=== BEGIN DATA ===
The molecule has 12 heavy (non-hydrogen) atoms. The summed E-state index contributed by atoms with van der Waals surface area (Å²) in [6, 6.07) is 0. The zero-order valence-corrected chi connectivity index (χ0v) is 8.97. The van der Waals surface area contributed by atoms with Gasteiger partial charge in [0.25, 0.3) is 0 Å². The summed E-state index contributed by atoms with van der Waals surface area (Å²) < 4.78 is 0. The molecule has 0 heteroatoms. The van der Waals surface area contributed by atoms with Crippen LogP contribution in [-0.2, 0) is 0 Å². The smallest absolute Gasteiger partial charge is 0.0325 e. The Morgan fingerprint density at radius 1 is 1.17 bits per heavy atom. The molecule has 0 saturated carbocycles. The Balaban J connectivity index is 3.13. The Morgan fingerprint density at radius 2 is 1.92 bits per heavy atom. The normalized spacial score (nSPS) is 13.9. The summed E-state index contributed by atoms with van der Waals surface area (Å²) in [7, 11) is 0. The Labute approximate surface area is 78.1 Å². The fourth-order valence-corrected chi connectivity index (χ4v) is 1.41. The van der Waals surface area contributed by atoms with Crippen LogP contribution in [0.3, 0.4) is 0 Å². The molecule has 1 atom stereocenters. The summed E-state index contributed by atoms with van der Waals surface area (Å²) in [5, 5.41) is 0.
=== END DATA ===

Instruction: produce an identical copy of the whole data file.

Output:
The molecule has 12 heavy (non-hydrogen) atoms. The summed E-state index contributed by atoms with van der Waals surface area (Å²) in [6, 6.07) is 0. The zero-order valence-corrected chi connectivity index (χ0v) is 8.97. The van der Waals surface area contributed by atoms with Gasteiger partial charge in [0.25, 0.3) is 0 Å². The summed E-state index contributed by atoms with van der Waals surface area (Å²) < 4.78 is 0. The molecule has 0 heteroatoms. The van der Waals surface area contributed by atoms with Crippen LogP contribution in [-0.2, 0) is 0 Å². The smallest absolute Gasteiger partial charge is 0.0325 e. The Morgan fingerprint density at radius 1 is 1.17 bits per heavy atom. The molecule has 0 saturated carbocycles. The Balaban J connectivity index is 3.13. The Morgan fingerprint density at radius 2 is 1.92 bits per heavy atom. The normalized spacial score (nSPS) is 13.9. The summed E-state index contributed by atoms with van der Waals surface area (Å²) in [7, 11) is 0. The Labute approximate surface area is 78.1 Å². The fourth-order valence-corrected chi connectivity index (χ4v) is 1.41. The van der Waals surface area contributed by atoms with Crippen LogP contribution in [0.3, 0.4) is 0 Å². The molecule has 1 atom stereocenters. The summed E-state index contributed by atoms with van der Waals surface area (Å²) in [5, 5.41) is 0.